Zuckerberg’s free-speech commitment faces new challenges

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Last Thursday, Facebook CEO Mark Zuckerberg gave a 45-minute talk at Georgetown University on the issue of free expression on Facebook’s platform. Zuckerberg reiterated the company’s commitment to noncensorship — regardless of the factuality of content shared on the platform — and to only remove content that promotes real harm toward other people.


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The Facebook CEO once again expressed his desire for new forms of oversight to address Facebook’s role in moderating content. Zuckerberg acknowledged that the company should share the burden of its responsibility, saying: “The reality is we make a lot of decisions that affect people’s ability to speak … but we won’t always get it right.”

To that end, he pointed to Facebook’s most recent effort to create an independent Oversight Board that will help the company establish content policies, though it should be noted this group will still be appointed by Facebook executives.

Zuckerberg’s comments on new oversight could reflect his confidence in Facebook’s ability to weather ongoing government investigations. Zuckerberg has stated his desire for new oversight amid multiple government investigations into Facebook’s practices.

Current inquiries stem from the Department of Justice, the Federal Trade Commission (FTC), a group of state attorneys general, and the House of Representatives Judiciary Committee. Facebook has also faced additional scrutiny from members of Congress based on accusations of an anticonservative bias existing on the platform.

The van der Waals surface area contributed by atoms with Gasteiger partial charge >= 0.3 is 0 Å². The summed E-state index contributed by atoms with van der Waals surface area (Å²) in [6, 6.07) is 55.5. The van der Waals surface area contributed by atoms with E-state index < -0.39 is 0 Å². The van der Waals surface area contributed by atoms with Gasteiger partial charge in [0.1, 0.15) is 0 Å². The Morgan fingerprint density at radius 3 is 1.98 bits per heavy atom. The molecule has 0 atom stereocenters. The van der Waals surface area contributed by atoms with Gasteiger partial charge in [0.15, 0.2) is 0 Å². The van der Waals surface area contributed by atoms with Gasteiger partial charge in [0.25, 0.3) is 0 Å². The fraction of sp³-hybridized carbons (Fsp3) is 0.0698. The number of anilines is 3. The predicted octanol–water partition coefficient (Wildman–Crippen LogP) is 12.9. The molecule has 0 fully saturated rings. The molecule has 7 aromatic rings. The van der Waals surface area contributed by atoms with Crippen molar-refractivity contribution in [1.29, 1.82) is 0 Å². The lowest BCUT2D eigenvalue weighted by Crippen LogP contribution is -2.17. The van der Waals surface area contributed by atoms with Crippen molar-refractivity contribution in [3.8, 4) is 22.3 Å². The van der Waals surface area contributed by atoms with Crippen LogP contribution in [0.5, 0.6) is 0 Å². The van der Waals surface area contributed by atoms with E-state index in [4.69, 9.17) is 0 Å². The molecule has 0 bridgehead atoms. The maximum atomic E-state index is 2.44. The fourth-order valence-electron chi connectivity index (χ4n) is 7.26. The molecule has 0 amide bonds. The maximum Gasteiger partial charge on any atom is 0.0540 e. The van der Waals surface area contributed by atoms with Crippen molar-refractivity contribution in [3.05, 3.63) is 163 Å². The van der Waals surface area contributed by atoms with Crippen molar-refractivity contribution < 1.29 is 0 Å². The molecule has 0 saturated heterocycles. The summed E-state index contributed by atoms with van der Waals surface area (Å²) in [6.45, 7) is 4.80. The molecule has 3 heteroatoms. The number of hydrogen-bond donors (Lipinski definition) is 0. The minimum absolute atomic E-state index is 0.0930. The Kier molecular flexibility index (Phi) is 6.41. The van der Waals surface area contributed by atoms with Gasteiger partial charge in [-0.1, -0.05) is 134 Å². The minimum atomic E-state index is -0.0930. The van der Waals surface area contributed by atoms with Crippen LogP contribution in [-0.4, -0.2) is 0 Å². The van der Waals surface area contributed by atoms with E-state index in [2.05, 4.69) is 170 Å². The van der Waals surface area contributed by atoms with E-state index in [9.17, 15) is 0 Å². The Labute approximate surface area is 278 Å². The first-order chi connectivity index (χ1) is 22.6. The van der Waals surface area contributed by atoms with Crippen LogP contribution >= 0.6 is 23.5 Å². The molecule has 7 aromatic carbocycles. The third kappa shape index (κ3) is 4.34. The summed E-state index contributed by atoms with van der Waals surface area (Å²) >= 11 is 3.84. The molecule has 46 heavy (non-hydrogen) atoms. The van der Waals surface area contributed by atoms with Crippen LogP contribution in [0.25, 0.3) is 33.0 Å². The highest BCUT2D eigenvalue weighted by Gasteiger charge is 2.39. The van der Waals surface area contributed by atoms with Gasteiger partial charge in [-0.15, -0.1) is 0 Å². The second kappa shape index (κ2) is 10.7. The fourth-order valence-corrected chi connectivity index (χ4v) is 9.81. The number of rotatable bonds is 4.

But Facebook may not receive the kind of new oversight it desires if two recently announced initiatives to curtail its power gain traction.

  • Last week, Sen. Ron Wyden (D-OR) introduced a new data privacy bill that would force tech platforms to adhere to specific standards and face steep penalties if they fail to meet those standards. Wyden’s “Mind Your Own Business” Act would grant the FTC the ability to establish minimum privacy standards and, for offenders, impose fines of up to 4% of the company’s annual revenue, a level similar to the fines possible under GDPR. In 2018, Facebook revenue was $55.8 billion, meaning a potential fine would total about $2.2 billion. The bill would also make it a crime for senior executives of tech companies to knowingly lie to the FTC. “Mark Zuckerberg won’t take American privacy seriously unless he feels personal consequences,” said Wyden in a public statement.
  • Also on Thursday, Facebook cofounder Chris Hughes announced he and the Economic Security Project will launch a $10 million “anti-monopoly fund.” The group, which Hughes co-chairs, hopes to regulate and dismantle what they consider “monopolistic” companies. The Economic Security Project group will invest in policy advocates, grassroots movements, and academic research centered on creating and implementing new rules to rein in major companies. And given Hughes’ vocal condemnation of Facebook in the past as a tech monopoly, it’s easy to guess who the group may target first.

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